Transcriptome analysis revealed significantly upregulated gene sets in microglia/macrophages from poststroke Vdr-cKO mice, primarily involved in IFN pathway activation and damage-associated phenotypes. This further corroborates VDR as a key determinant in regulating the immune signatures of microglia/macrophages in stroke pathophysiology. Similar alterations in microglia/macrophages also contribute to neuroinflammation and disease progression in Alzheimer’s disease [28, 29]. Whether this gene expression pattern regulated by VDR could impact on poststroke long-term neurological sequelae, such as cognitive decline, awaits to be elaborated in future studies.
Infiltration of immune cells in response to microglial activation significantly aggravates neuroinflammation and disease progression after cerebral ischemia . Remarkably, defective VDR signaling in microglia/macrophages resulted in pronounced upregulation of chemokines after acute ischemic stroke, including CXCL10 and CCL2, together with aggravated disruption of the BBB and infiltration of peripheral T cells and monocytes/macrophages. In contrast to previous studies that identified microglia/macrophages as the primary sources of CXCL10 in multiple sclerosis patients , we detect evident CXCL10 expression primarily in ECs, but not in VDR-deficient microglia/macrophages in the ischemic brain. Brain endothelium has been established as a crucial source of CXCL10 that allows for subsequent transendothelial leukocyte migration and recruitment in CNS disorders . Possibly, CXCL10 from brain endothelial cells could act in an autocrine or paracrine manner, drive cell injuries in itself or the surrounding BBB components, and cause loss of endothelial tight junction proteins. Together, massive accumulation of chemokines and disruption of the BBB profoundly aggravated leukocyte recruitment.
Presumably, local excessive inflammatory milieu elicited by microglia/macrophage profoundly affected endothelial function in a paracrine manner. In vitro co-culture assay with microglia and ECs confirmed that VDR deficiency in microglia caused robust CXCL10 induction in ECs following OGD, whereas VDR overexpression in microglia significantly attenuated this pathological inflammatory response. CXCL10 expression is prominently regulated by TNF-α and IFN-γ ; therefore, it is reasonable to hypothesize that increased TNF-α and IFN-γ expression in VDR-deficient microglia/macrophages triggers increased CXCL10 production in ECs. Correspondingly, combined blockade of TNF-α and IFN-γ significantly ameliorated CXCL10 induction both in vitro and in vivo and rescued the exaggerated ischemic brain injury observed in Vdr-cKO mice.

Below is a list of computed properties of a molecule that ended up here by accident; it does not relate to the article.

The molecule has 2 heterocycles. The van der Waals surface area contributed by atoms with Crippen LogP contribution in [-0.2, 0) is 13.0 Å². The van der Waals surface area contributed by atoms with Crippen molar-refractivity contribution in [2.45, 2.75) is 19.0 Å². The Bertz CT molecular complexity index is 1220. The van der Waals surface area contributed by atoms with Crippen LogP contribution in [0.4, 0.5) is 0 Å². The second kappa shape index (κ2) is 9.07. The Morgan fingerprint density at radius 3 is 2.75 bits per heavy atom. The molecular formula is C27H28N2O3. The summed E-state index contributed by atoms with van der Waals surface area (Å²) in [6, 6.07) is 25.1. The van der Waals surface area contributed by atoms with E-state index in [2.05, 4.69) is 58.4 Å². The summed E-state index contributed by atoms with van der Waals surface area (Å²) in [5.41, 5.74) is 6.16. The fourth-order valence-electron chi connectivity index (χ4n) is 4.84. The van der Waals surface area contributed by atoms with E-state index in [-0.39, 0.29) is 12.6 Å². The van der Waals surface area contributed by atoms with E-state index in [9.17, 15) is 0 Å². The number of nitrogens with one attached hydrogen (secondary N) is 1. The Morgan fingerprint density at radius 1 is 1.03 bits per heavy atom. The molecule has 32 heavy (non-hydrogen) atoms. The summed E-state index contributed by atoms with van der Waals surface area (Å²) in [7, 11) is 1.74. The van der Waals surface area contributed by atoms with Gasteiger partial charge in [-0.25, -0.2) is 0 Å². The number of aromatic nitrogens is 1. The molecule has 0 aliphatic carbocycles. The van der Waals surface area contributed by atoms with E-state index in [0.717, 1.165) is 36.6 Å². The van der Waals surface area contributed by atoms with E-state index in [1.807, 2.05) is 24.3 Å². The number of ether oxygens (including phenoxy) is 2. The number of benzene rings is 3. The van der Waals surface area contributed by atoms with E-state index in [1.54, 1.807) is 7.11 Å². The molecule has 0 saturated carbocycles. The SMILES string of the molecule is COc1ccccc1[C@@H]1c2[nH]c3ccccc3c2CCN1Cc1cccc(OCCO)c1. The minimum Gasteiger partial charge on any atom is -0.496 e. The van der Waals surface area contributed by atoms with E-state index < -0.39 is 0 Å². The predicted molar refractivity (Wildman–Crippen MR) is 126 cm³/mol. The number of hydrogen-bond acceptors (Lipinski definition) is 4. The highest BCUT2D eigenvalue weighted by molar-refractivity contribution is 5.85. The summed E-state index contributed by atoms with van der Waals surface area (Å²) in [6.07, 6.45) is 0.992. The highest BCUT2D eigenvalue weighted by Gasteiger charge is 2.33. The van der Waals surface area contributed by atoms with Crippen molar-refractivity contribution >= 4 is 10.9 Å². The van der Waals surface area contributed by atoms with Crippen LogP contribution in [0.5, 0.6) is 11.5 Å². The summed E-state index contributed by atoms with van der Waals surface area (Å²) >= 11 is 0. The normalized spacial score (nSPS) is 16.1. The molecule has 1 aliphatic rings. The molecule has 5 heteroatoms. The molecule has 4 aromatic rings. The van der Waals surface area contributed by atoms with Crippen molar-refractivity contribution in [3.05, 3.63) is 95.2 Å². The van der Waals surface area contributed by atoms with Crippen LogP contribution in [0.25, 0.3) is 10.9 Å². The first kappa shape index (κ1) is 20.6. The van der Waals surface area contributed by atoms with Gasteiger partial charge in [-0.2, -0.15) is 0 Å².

Vitamin D-VDR signaling axis in microglia/macrophages is a crucial modulator of poststroke neuroinflammation and outcomes, whereas this finding did not preclude the importance of VDR in other brain cell types, such as astrocytes and neurons, during stroke pathogenesis. In addition, this study focused on the actions of microglia/macrophage VDR in the acute phase of cerebral ischemia. Their roles in chronic pathophysiological alterations remain to be elucidated in light of the association between vitamin D deficiency and stroke recurrence and poststroke cognitive deficits [49,50,51]. A major limitation of this study is a lack of data on ageing and female mice. Ageing significantly exacerbates neuroinflammatory responses following stroke, with a senescent-like microglial phenotype and enhanced pathogenicity of innate and adaptive immune cells found in the ischemic brain of aged rodents . It has been emergingly recognized that microglia maintain sex-specific properties in the context of acute focal cerebral ischemia, with female microglia functioning to curtail the evolution of ischemic brain injury . Whether VDR signaling could modulate stroke outcomes in a sex- and age-dependent manner warranted further investigation.
In summary, our study reveals a novel regulatory mechanism by which VDR signaling in microglia/macrophages modulates neuroinflammation and stroke pathogenesis following cerebral ischemia. Specifically, microglia/macrophages lacking VDR not only induces a more primed proinflammatory phenotype in themselves, but also interacts with brain ECs via massive secretion of TNF-α and IFN-γ, thereby facilitating CXCL10 induction and subsequently enhancing peripheral T lymphocytes accumulation. Our findings provide, at least in part, a mechanistic explanation for the detrimental effect of vitamin D deficiency on ischemia brain injury, and highlight functional vitamin D/VDR signaling, which largely relies on a sufficient vitamin D status in clinical practice, as a potential target for the treatment of ischemic stroke.